Jim Hessler: Oh yeah. The short term is killer. I’ve worked for a major American corporation and every freakin’ quarter it was some sort of stress event to say, “Oh, we didn’t meet our shareholders expectations and we need to cut expenses,” and I see clientele going through that and it’s awful. It’s awful from a personal and a professional perspective and it’s a bad business strategy. Mackey’s point in Conscious Capitalism or I should say the point of the movement, to take it away from the association with Mackey’s name, is that it doesn’t have to be that way. That a long term perspective will produce both satisfaction for all stakeholders and long term profit.

 

Steve Motenko: The former CEO of Costco, Jim Sinegal, was being interviewed a few years back and they were comparing what he paid his employees with what they were paying at Sam’s Club. Direct competitor. They said, “How can you afford to pay what you pay? You pay more than twice as much as employees at Sam’s Club?” He said, “Come back in 15 years and tell me which one of our companies has been the most successful.

 

Jim Hessler: Mm-hmm, yeah.

 

Steve Motenko: That’s exactly what you’re talking about.

 

Jim Hessler: Yeah. There’s one really critical point that I want to make. I think the most important thing that I have to say about this notion of Conscious Capitalism, and I want to get it out before we close the show, although we are going to do a part two next week. That is that it seems to me that everything, the possibility of Capitalism becoming conscious depends completely on the psychological maturity of the leaders who run these corporations, that’s the problem where we are now.

 

Steve Motenko: I’ll agree with that.

 

Jim Hessler: Thank you. All right, final words on Conscious Capitalism when we come back. You’re listening to the Boss Show.

 

Speaker 1: Now back to Jim Hessler and Steve Motenko. This is The Boss Show on KOMO News.

 

Steve Motenko: Hi, welcome back. I’m Steve Motenko, I’m the psychology guy.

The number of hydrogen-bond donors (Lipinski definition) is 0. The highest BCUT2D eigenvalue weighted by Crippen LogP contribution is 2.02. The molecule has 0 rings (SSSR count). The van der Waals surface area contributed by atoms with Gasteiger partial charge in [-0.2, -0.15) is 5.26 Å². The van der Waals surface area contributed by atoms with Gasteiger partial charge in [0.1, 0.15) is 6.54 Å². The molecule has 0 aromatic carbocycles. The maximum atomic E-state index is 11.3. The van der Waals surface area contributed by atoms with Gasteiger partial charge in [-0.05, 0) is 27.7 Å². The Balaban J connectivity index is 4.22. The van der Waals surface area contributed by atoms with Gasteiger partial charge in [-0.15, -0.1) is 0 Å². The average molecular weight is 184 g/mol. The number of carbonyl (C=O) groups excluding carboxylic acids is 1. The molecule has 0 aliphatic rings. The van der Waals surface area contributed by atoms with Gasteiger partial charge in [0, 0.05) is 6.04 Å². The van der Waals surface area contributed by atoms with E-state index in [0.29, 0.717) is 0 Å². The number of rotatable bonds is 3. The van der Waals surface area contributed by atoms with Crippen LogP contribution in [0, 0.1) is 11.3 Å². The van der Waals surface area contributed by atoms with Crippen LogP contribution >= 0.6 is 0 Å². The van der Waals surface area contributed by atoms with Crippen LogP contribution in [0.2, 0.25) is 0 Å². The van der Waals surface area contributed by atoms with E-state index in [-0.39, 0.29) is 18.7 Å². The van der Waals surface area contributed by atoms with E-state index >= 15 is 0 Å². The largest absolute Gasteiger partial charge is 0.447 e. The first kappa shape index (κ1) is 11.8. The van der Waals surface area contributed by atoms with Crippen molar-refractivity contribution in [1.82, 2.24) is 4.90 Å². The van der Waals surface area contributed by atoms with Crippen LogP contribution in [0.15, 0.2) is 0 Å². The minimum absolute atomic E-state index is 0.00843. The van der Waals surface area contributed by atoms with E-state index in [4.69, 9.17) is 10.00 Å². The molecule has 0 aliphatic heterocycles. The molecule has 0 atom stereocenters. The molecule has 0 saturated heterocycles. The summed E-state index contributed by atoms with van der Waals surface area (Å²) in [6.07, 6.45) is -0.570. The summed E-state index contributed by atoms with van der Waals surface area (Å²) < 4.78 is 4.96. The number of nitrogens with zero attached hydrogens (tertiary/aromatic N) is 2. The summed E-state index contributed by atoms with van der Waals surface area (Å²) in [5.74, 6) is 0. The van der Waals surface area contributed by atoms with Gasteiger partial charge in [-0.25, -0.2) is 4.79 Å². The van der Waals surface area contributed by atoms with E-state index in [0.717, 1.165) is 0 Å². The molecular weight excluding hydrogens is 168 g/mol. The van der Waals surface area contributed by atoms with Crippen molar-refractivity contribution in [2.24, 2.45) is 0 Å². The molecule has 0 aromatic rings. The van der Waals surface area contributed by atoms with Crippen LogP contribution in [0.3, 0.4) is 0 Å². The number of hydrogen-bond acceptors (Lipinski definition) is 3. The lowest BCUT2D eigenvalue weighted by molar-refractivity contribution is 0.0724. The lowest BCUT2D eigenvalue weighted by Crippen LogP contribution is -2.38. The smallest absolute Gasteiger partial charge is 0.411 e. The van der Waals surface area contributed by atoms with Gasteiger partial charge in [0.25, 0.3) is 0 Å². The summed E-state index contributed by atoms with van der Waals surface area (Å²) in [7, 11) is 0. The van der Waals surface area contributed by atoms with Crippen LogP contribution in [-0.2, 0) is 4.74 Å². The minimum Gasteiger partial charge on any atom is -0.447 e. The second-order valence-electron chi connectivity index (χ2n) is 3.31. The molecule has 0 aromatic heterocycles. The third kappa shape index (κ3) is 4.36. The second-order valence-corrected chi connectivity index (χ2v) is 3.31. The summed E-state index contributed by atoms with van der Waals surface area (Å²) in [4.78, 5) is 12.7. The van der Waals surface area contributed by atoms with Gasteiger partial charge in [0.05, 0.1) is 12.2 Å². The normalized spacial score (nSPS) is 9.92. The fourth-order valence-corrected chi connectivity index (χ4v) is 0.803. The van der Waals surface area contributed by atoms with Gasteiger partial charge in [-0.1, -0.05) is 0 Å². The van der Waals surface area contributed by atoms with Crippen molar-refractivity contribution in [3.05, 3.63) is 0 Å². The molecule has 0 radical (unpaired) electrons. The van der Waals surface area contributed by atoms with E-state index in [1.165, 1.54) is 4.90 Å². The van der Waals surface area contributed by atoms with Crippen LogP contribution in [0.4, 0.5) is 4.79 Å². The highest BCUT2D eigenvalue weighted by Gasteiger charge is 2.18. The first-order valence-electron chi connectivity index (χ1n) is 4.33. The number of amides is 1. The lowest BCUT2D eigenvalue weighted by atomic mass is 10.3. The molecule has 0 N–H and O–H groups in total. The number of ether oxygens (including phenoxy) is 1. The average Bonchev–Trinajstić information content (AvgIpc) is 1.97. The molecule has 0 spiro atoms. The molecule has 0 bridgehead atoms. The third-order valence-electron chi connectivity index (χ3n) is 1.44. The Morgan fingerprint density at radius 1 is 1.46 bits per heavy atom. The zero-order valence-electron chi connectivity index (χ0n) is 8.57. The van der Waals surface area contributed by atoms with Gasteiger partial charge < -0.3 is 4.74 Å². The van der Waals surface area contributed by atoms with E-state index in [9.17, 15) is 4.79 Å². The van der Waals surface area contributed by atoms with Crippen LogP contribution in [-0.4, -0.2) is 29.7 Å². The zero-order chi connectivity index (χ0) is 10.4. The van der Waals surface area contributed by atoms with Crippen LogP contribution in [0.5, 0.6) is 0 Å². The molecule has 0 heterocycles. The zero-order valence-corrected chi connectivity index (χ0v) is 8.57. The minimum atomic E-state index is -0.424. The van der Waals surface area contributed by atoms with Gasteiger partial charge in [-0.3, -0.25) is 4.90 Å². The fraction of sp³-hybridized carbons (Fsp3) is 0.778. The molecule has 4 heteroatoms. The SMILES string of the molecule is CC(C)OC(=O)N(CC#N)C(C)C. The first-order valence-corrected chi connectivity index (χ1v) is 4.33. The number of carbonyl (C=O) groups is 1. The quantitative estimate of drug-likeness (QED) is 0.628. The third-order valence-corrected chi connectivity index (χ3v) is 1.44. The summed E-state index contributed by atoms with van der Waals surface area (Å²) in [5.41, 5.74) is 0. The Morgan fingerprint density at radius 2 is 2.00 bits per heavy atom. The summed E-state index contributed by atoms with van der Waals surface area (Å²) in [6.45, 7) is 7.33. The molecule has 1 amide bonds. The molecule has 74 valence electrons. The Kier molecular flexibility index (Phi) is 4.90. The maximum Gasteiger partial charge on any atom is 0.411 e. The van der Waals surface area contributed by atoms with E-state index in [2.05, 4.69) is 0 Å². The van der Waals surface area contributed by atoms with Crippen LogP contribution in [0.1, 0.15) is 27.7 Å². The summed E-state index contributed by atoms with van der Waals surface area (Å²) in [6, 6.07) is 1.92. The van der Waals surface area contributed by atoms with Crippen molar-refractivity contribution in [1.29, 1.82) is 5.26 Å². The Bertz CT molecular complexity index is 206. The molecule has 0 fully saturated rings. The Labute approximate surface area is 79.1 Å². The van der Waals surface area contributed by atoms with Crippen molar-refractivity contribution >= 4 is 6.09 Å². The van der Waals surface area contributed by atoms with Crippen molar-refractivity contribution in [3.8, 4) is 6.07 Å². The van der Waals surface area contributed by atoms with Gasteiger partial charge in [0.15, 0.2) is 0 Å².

Jim Hessler: I’m Jim Hessler, I’m the business guy. We’re having a very interesting conversation today about a concept called Conscious Capitalism. We’re going to do another show on this and I just want to say before we part ways today, Steve, I’m still kind of cynical about the concept. I agree that enlightened people run better businesses that are better for the whole world but Capitalism is still a rough and tumble game.

 

Steve Motenko: Yep, I agree with that and I honor your cynicism and I don’t always agree with it. In our part two next week …

 

Jim Hessler: That was such psychology guy thing to say.

 

Steve Motenko: Yeah, yeah, completely agree. If you’re gagging out there you’re doing the right thing. Next week we want to talk about the four … Get a little more specific about the four core principles of Conscious Capitalism which are stakeholder integration, we mentioned it briefly, higher purpose, conscious leadership, and conscious management and culture. What do those look like on the ground running?

 

Jim Hessler: The Boss Show is produced by Boss Media Productions and our sound engineer is Kevin Dodrill.

 

Steve Motenko: If you missed any of the show you can get all of it online at thebossshow.com.

 

Jim Hessler: You can subscribe to our podcast or contact us, we’d love to hear from you. Thank you for listening.

 

Steve Motenko: Don’t forget, rule number six.

 

Jim Hessler: Rule number six.

 

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One Response to Conscious Capitalism, Part 1

Fred Block says: June 5, 2016 at 12:45 pm

When you talk about conscious capitalism, you miss one big point. Even companies that start out with good intentions often have to change their business plans due to what I call the “Walmart Effect”. Years ago, many retailers treated their employees far better than they do today. Employees were seen as valued partners, not commodities as they often are today. When Walmart gained a competitive advantage by limiting employees hours, their competitors had to also reduce costs by squeezing employees. By limiting hours, they eliminated overtime pay and also made many employees ineligible for health insurance and other benefits. Customers usually vote with their wallets, and today most competitive retailers follow the Walmart template.
How can a business stay true to their ideals while also maintaining a competitive edge?